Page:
1949 2DW Willys Pickup - Wicked Willys: Part 7
It’s a Roller with Gears
Well, she's a roller! There's still a long way to go, but at least we've gotten a chance to roll the Jeep out of the garage and back into some natural light. As said in previous installments, lots of things have happened recently to slow this huge project to a trickle, but don't fret, we're on it, and you can bet that we want this truck done as much as any of you. The past couple of days have been busy, and we finally got the old girl back on her sexy BFG tires and out of the garage.
That short trip on her tires was for a couple of reasons. First, we wanted to get the truck outside to a place where we could temporarily install the bed. This gives us a good feel for the overall look of the rig when it's completed. This includes getting our first look at how the rear fenders need modified to fit over these huge tires. The second reason we wanted the truck out of the garage was we wanted to move it to the other side of the garage. That's kind of like hitting the reset button on your Nintendo. It gave us a chance to clean up the garage a little and will also allow us to roll the truck in and out of the garage (despite another driveway project). This will allow us to pull the cab and probably the bed so we can install the 505ci Dodge RB, NP435, and a NP203/NP205 Doubler with adapters from Offroad Design.
We'll, we've gotten a bit ahead of ourselves. There's more to this installment of Wicked Willys Part 7 than rolling the Jeep out of the garage. We geared and locked the axles, front and rear using parts from G2, Eaton, Summit, and Offroad Design. We also installed a set of heavy-duty 35-spline locking hubs from Warn Industries for traction on the trail or free-wheel action on the road. We also started tinkering with the big ol' Dodge RB, installing a few parts from Summit Racing in hopes that soon we can marry it to the drivetrain and stab the whole shebang between those TJ frame rails.
Our wicked Willys is gonna be big. To keep the rear tires spinning, we've built the truck around a full-float GM 14-bolt rear axle. This axle is well known for its strength. We first rebuilt the differential carrier with a Detroit Locker from Eaton. In the 14-bolt the Detroit locker replaces the side gears and cross shaft of the differential. You install a Detroit by taking the two halves of the carrier apart and installing the Detroit. Just to give you an idea of the size and strength of a 14-bolt, we put this Dana 30 Detroit (it's the tiny differential) in the picture.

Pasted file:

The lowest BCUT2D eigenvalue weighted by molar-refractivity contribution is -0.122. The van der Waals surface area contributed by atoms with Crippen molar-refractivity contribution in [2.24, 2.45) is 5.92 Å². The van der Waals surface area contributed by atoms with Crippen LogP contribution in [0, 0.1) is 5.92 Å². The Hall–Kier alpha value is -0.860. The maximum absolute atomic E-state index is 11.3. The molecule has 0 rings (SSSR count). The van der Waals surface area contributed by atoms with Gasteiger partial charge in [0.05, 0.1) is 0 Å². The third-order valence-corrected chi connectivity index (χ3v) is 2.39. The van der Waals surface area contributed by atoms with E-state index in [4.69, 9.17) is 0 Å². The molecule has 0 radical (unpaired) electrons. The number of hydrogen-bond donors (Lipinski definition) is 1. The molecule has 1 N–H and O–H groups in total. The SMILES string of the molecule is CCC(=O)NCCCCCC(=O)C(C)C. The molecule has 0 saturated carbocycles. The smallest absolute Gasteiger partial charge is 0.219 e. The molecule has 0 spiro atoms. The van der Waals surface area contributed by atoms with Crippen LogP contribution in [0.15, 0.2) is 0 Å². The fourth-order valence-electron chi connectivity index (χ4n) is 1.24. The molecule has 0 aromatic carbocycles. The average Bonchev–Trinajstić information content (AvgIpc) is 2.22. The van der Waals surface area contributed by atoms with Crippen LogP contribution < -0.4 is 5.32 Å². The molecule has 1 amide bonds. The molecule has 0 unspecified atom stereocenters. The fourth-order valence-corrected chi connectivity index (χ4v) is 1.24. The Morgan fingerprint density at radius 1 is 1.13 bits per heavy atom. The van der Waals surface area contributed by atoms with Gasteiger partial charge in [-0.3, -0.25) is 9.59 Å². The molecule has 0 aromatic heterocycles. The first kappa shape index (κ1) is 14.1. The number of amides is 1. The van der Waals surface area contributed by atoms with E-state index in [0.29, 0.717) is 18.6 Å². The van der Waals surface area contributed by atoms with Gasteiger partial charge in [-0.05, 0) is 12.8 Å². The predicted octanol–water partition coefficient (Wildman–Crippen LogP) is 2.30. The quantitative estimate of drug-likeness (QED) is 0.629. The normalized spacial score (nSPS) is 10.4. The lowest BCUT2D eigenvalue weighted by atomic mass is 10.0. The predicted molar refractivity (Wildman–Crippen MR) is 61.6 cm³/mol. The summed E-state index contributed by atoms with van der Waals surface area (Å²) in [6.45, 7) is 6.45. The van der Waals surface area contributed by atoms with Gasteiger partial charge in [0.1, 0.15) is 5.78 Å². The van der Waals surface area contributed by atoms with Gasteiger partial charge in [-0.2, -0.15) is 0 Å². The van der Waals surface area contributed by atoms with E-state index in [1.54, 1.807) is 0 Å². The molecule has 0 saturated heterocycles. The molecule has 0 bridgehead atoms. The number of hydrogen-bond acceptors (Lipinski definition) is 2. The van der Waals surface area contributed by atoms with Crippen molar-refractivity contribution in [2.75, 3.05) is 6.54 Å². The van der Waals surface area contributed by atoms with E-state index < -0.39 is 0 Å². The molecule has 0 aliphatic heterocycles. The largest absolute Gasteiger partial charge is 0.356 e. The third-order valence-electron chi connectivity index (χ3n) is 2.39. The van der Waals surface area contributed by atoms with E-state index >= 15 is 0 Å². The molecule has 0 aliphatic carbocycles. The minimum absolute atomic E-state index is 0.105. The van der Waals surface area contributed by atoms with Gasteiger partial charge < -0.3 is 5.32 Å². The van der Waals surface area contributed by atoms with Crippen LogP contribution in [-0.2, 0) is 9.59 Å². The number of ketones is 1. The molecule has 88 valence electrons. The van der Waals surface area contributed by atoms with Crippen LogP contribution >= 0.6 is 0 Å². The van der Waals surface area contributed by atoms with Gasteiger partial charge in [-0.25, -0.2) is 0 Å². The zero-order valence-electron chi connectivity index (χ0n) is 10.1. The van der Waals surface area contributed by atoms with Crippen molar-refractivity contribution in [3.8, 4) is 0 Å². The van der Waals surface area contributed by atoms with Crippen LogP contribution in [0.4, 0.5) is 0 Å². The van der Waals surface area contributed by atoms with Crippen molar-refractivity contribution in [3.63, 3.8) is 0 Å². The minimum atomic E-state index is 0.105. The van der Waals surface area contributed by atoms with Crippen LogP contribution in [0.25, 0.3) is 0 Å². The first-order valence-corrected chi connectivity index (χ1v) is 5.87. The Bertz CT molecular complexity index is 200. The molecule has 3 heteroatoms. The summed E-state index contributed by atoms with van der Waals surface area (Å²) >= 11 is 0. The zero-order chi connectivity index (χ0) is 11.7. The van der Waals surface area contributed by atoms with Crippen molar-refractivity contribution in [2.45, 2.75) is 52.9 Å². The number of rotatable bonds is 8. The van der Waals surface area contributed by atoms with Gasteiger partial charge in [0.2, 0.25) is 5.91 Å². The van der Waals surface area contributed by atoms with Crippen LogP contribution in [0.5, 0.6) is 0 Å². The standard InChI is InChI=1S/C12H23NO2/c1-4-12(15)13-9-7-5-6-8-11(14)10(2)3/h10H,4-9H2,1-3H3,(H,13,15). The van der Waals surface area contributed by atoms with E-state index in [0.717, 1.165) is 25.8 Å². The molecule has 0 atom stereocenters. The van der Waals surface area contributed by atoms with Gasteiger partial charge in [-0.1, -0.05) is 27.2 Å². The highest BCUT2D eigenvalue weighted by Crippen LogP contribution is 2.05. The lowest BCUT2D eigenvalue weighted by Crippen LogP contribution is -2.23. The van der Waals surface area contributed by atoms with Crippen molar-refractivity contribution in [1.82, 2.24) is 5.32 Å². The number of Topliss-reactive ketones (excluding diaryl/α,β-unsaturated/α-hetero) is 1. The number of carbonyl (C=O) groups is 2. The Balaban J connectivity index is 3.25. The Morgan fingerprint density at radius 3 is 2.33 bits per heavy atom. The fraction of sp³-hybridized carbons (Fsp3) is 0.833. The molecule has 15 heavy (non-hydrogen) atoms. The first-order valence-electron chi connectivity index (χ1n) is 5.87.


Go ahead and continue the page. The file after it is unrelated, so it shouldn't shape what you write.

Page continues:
The GM full-float 14-bolt also known for having a very solid design with spanners to move the carrier side to side and easily accessible pinion shims to adjust the pinion depth—more on that later. The first step in setting up the gears in the full float rear 14-bolt is to set the pinion pre-load in the removable pinion housing. We drove the new Timken from races G2 Axle into the pinion housing using a brass drift.
We then used our press to install the new inner Timken bearing from G2 Axle on the pinion.
One thing that we don't care for regarding the full-float GM 14-bolt is its use of a crush collar (right). Crush collars are very frustrating to work with if you don't have the proper tools or the experience of working with them frequently. They preload the pinion, but if you overtighten the things trying to set the preload, you'll ruin the crush collar. Luckily, there are options in the form of Offroad Design's crush collar elimination kit (PN GU62003, $59.00). This kit uses a machined sleeve and shims that allow you to fine tune the pinion preload.
We clamped the pinion housing in our big old vice and started testing the preload till it was within spec. With the preload set, we then added the pinion seal, greased the seal surface of our yoke and added some silicon to the pinion splines to help ensure leak free operation.